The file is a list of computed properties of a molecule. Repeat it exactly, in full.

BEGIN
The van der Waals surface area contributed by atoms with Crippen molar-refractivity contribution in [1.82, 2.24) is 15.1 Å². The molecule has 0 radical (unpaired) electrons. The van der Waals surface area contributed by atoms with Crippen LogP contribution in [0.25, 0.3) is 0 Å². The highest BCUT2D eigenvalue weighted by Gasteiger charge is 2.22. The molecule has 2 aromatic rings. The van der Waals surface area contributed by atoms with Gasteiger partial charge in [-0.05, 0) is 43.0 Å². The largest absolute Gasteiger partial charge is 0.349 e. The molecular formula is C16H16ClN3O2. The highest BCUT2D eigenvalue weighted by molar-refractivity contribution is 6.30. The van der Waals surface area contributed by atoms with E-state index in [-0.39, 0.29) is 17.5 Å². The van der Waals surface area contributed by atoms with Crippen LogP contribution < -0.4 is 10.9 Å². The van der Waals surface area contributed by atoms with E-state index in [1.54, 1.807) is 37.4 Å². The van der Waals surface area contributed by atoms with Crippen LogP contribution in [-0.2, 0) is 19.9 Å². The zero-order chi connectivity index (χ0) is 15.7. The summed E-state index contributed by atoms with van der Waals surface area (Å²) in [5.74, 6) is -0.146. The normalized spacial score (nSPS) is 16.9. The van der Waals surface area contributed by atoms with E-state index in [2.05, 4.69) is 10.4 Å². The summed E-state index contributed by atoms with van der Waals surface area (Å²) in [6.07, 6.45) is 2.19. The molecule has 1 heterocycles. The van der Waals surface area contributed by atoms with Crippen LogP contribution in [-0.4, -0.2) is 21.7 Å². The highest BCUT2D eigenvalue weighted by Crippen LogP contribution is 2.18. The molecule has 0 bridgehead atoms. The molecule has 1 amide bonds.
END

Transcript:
The van der Waals surface area contributed by atoms with Crippen molar-refractivity contribution in [1.82, 2.24) is 15.1 Å². The molecule has 0 radical (unpaired) electrons. The van der Waals surface area contributed by atoms with Crippen LogP contribution in [0.25, 0.3) is 0 Å². The highest BCUT2D eigenvalue weighted by Gasteiger charge is 2.22. The molecule has 2 aromatic rings. The van der Waals surface area contributed by atoms with Gasteiger partial charge in [-0.05, 0) is 43.0 Å². The largest absolute Gasteiger partial charge is 0.349 e. The molecular formula is C16H16ClN3O2. The highest BCUT2D eigenvalue weighted by molar-refractivity contribution is 6.30. The van der Waals surface area contributed by atoms with E-state index in [-0.39, 0.29) is 17.5 Å². The van der Waals surface area contributed by atoms with Crippen LogP contribution < -0.4 is 10.9 Å². The van der Waals surface area contributed by atoms with E-state index in [1.54, 1.807) is 37.4 Å². The van der Waals surface area contributed by atoms with Crippen LogP contribution in [-0.2, 0) is 19.9 Å². The zero-order chi connectivity index (χ0) is 15.7. The summed E-state index contributed by atoms with van der Waals surface area (Å²) in [5.74, 6) is -0.146. The normalized spacial score (nSPS) is 16.9. The van der Waals surface area contributed by atoms with E-state index in [2.05, 4.69) is 10.4 Å². The summed E-state index contributed by atoms with van der Waals surface area (Å²) in [6.07, 6.45) is 2.19. The molecule has 1 heterocycles. The van der Waals surface area contributed by atoms with Crippen LogP contribution in [-0.4, -0.2) is 21.7 Å². The highest BCUT2D eigenvalue weighted by Crippen LogP contribution is 2.18. The molecule has 0 bridgehead atoms. The molecule has 1 amide bonds.